Spring For Skiing

Springtime in the Mountains

Don't throw the boards into storage just yet. March, April, and even May (if you ski at Mt. Bachelor) are the best months to get great deals on lodging, lift tickets, and equipment, all while curating a gnarly goggle tan. Sun, brews, music, and costumes are what make spring skiing the next best alternative to an epic powder day. Here's where to close out yet another great season of shredding.


10 Not-to-miss Ski Town Music Fests

While many ski towns and ski resorts are laying low, quietly waiting for another winter, plenty of others are turning the volume all the way up with all sorts of kickass music festivals this summer. These 10 are amongst the very best.

Crystal Mountain is Seattle’s closest ski area. Less than two hours from Washington’s coffee city, Crystal receives an average of 367 inches per year. Not surprisingly, the mountain’s latest closing day was on July 14, 1999, after the northwest’s last major La Nina episode. In accordance with University of Washington’s Professor Cliff Mass’ suggestions, the Seattle mayor should be preparing for the snowfall in and around the major city, “It turns out that there is a greater probability of lowland snow west of the Cascades during La Nina years,” Mass says. If it is snowing in Seattle, powder days at Crystal should be abundant.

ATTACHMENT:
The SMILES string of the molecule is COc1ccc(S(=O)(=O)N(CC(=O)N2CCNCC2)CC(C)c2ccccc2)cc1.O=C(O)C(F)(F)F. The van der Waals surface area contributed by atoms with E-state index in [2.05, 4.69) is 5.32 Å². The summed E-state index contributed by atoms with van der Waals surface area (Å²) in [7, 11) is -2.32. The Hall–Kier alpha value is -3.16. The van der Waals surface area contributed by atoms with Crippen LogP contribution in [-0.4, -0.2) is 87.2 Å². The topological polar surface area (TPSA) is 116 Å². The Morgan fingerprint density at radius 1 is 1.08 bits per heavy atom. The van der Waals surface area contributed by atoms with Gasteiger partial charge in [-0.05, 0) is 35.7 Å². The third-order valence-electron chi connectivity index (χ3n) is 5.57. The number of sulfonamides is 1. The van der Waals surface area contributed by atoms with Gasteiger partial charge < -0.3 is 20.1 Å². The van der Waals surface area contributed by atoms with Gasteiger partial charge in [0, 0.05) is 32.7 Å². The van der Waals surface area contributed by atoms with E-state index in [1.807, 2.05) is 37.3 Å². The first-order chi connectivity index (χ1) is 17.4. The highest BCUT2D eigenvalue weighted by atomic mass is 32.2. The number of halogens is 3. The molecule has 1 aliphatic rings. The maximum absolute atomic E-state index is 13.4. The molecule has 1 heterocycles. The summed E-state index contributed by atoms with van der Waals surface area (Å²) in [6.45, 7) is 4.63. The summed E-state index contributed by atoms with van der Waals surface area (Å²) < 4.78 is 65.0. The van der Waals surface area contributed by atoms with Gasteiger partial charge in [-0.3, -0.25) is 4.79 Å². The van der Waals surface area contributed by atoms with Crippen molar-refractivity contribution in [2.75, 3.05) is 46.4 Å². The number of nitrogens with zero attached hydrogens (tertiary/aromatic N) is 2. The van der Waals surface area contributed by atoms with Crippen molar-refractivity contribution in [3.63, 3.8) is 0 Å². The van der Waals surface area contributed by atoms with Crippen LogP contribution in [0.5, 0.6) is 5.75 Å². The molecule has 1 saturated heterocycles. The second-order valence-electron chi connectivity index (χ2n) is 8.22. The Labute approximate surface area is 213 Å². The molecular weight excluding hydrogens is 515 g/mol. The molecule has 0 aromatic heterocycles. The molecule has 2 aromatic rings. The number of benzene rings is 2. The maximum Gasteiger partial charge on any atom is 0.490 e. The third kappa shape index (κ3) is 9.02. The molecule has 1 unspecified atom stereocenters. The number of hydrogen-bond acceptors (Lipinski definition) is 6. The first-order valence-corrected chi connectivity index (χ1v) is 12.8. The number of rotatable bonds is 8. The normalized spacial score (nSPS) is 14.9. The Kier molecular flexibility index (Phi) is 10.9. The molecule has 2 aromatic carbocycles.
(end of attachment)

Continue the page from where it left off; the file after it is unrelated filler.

La Nina: Where to Ski This Winter and Why

La Nina, El Nino, ENSO—as skiers we hear these terms all the time. As much as you may or may not be paying attention to what they mean, the children of the Pacific can have a dramatic influence on the winter season, from Tahoe to Alaska. So, if you missed meteorology in college, or haven’t followed current events in over a decade, read on for a description of the predicted La Nina event. Then, start planning trips.—Molly Baker